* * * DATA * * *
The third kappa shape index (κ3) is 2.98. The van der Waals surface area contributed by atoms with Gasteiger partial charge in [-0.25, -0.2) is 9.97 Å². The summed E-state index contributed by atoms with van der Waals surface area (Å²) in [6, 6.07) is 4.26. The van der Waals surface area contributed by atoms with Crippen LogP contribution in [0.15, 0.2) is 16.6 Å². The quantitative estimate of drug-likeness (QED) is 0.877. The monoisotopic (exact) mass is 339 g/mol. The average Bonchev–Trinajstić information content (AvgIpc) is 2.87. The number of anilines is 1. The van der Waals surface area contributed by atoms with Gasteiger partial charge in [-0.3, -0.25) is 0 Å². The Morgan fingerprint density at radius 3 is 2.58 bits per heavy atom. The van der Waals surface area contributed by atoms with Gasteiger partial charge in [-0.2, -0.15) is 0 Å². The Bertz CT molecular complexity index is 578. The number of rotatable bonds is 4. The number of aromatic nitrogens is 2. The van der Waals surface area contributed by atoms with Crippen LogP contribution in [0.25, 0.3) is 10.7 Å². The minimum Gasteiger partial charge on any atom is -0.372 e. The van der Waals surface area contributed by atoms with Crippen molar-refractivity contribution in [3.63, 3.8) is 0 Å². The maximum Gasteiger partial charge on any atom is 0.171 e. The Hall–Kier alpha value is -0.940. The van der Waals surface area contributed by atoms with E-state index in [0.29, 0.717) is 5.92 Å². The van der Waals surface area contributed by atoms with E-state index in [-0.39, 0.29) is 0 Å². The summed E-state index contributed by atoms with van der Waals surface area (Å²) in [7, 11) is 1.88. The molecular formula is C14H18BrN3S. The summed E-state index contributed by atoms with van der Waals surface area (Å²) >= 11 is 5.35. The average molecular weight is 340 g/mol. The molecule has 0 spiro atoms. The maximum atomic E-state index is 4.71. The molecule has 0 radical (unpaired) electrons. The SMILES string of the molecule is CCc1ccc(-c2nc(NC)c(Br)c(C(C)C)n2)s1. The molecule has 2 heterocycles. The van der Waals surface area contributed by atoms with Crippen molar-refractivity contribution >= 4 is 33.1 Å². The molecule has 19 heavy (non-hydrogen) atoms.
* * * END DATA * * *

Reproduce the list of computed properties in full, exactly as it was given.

The third kappa shape index (κ3) is 2.98. The van der Waals surface area contributed by atoms with Gasteiger partial charge in [-0.25, -0.2) is 9.97 Å². The summed E-state index contributed by atoms with van der Waals surface area (Å²) in [6, 6.07) is 4.26. The van der Waals surface area contributed by atoms with Crippen LogP contribution in [0.15, 0.2) is 16.6 Å². The quantitative estimate of drug-likeness (QED) is 0.877. The monoisotopic (exact) mass is 339 g/mol. The average Bonchev–Trinajstić information content (AvgIpc) is 2.87. The number of anilines is 1. The van der Waals surface area contributed by atoms with Gasteiger partial charge in [-0.3, -0.25) is 0 Å². The Morgan fingerprint density at radius 3 is 2.58 bits per heavy atom. The van der Waals surface area contributed by atoms with Gasteiger partial charge in [-0.2, -0.15) is 0 Å². The Bertz CT molecular complexity index is 578. The number of rotatable bonds is 4. The number of aromatic nitrogens is 2. The van der Waals surface area contributed by atoms with Crippen LogP contribution in [0.25, 0.3) is 10.7 Å². The minimum Gasteiger partial charge on any atom is -0.372 e. The van der Waals surface area contributed by atoms with Crippen molar-refractivity contribution in [3.63, 3.8) is 0 Å². The maximum Gasteiger partial charge on any atom is 0.171 e. The Hall–Kier alpha value is -0.940. The van der Waals surface area contributed by atoms with E-state index in [0.29, 0.717) is 5.92 Å². The van der Waals surface area contributed by atoms with E-state index in [-0.39, 0.29) is 0 Å². The summed E-state index contributed by atoms with van der Waals surface area (Å²) in [7, 11) is 1.88. The molecular formula is C14H18BrN3S. The summed E-state index contributed by atoms with van der Waals surface area (Å²) >= 11 is 5.35. The average molecular weight is 340 g/mol. The molecule has 0 spiro atoms. The maximum atomic E-state index is 4.71. The molecule has 0 radical (unpaired) electrons. The SMILES string of the molecule is CCc1ccc(-c2nc(NC)c(Br)c(C(C)C)n2)s1. The molecule has 2 heterocycles. The van der Waals surface area contributed by atoms with Crippen molar-refractivity contribution >= 4 is 33.1 Å². The molecule has 19 heavy (non-hydrogen) atoms.